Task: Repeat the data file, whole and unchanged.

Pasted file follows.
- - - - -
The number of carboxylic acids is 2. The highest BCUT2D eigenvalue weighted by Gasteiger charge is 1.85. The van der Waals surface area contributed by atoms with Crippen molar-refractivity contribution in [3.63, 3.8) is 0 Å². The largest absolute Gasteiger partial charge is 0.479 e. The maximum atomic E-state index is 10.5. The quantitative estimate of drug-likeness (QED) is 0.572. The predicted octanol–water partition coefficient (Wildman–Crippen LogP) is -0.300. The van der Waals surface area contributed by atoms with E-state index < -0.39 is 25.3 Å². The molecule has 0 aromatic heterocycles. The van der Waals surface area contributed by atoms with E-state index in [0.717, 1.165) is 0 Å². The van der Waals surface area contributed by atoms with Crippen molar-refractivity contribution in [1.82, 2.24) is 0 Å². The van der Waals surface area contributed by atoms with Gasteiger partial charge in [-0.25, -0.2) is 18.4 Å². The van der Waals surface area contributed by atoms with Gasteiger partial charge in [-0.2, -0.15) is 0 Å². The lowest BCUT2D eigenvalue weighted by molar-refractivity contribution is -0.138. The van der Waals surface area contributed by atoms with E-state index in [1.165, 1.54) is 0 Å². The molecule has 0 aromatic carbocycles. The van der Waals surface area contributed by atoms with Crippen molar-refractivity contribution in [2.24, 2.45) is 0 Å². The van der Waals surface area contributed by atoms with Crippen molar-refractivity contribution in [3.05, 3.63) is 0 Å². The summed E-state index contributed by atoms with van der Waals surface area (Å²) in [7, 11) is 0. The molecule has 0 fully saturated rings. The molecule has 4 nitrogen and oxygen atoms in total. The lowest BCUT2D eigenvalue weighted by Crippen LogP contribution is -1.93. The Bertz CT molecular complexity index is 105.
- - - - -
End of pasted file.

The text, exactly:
The number of carboxylic acids is 2. The highest BCUT2D eigenvalue weighted by Gasteiger charge is 1.85. The van der Waals surface area contributed by atoms with Crippen molar-refractivity contribution in [3.63, 3.8) is 0 Å². The largest absolute Gasteiger partial charge is 0.479 e. The maximum atomic E-state index is 10.5. The quantitative estimate of drug-likeness (QED) is 0.572. The predicted octanol–water partition coefficient (Wildman–Crippen LogP) is -0.300. The van der Waals surface area contributed by atoms with E-state index < -0.39 is 25.3 Å². The molecule has 0 aromatic heterocycles. The van der Waals surface area contributed by atoms with E-state index in [0.717, 1.165) is 0 Å². The van der Waals surface area contributed by atoms with Crippen molar-refractivity contribution in [1.82, 2.24) is 0 Å². The van der Waals surface area contributed by atoms with Gasteiger partial charge in [-0.25, -0.2) is 18.4 Å². The van der Waals surface area contributed by atoms with Gasteiger partial charge in [-0.2, -0.15) is 0 Å². The lowest BCUT2D eigenvalue weighted by molar-refractivity contribution is -0.138. The van der Waals surface area contributed by atoms with E-state index in [1.165, 1.54) is 0 Å². The molecule has 0 aromatic carbocycles. The van der Waals surface area contributed by atoms with Crippen molar-refractivity contribution in [2.24, 2.45) is 0 Å². The van der Waals surface area contributed by atoms with Crippen molar-refractivity contribution in [3.05, 3.63) is 0 Å². The summed E-state index contributed by atoms with van der Waals surface area (Å²) in [7, 11) is 0. The molecule has 0 fully saturated rings. The molecule has 4 nitrogen and oxygen atoms in total. The lowest BCUT2D eigenvalue weighted by Crippen LogP contribution is -1.93. The Bertz CT molecular complexity index is 105.